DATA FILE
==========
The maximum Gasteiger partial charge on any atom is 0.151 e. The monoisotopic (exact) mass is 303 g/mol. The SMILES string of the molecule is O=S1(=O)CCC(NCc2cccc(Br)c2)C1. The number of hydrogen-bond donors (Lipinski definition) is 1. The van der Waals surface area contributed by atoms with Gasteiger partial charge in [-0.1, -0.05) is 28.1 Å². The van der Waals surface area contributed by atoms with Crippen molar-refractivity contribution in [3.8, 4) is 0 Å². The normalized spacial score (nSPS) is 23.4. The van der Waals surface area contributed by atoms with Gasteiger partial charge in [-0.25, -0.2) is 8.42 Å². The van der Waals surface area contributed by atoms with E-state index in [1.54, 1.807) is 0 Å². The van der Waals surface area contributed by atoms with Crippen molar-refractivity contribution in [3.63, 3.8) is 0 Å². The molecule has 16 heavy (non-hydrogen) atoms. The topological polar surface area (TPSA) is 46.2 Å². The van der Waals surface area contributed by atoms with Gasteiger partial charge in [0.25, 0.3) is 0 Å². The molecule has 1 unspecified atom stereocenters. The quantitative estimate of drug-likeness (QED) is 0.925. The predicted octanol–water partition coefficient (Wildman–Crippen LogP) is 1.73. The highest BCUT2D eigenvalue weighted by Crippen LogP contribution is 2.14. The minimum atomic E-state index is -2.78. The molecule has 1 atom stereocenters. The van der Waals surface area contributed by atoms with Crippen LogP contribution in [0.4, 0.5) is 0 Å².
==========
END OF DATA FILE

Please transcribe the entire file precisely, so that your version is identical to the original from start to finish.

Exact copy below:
The maximum Gasteiger partial charge on any atom is 0.151 e. The monoisotopic (exact) mass is 303 g/mol. The SMILES string of the molecule is O=S1(=O)CCC(NCc2cccc(Br)c2)C1. The number of hydrogen-bond donors (Lipinski definition) is 1. The van der Waals surface area contributed by atoms with Gasteiger partial charge in [-0.1, -0.05) is 28.1 Å². The van der Waals surface area contributed by atoms with Crippen molar-refractivity contribution in [3.8, 4) is 0 Å². The normalized spacial score (nSPS) is 23.4. The van der Waals surface area contributed by atoms with Gasteiger partial charge in [-0.25, -0.2) is 8.42 Å². The van der Waals surface area contributed by atoms with E-state index in [1.54, 1.807) is 0 Å². The van der Waals surface area contributed by atoms with Crippen molar-refractivity contribution in [3.63, 3.8) is 0 Å². The molecule has 16 heavy (non-hydrogen) atoms. The topological polar surface area (TPSA) is 46.2 Å². The van der Waals surface area contributed by atoms with Gasteiger partial charge in [0.25, 0.3) is 0 Å². The molecule has 1 unspecified atom stereocenters. The quantitative estimate of drug-likeness (QED) is 0.925. The predicted octanol–water partition coefficient (Wildman–Crippen LogP) is 1.73. The highest BCUT2D eigenvalue weighted by Crippen LogP contribution is 2.14. The minimum atomic E-state index is -2.78. The molecule has 1 atom stereocenters. The van der Waals surface area contributed by atoms with Crippen LogP contribution in [0.4, 0.5) is 0 Å².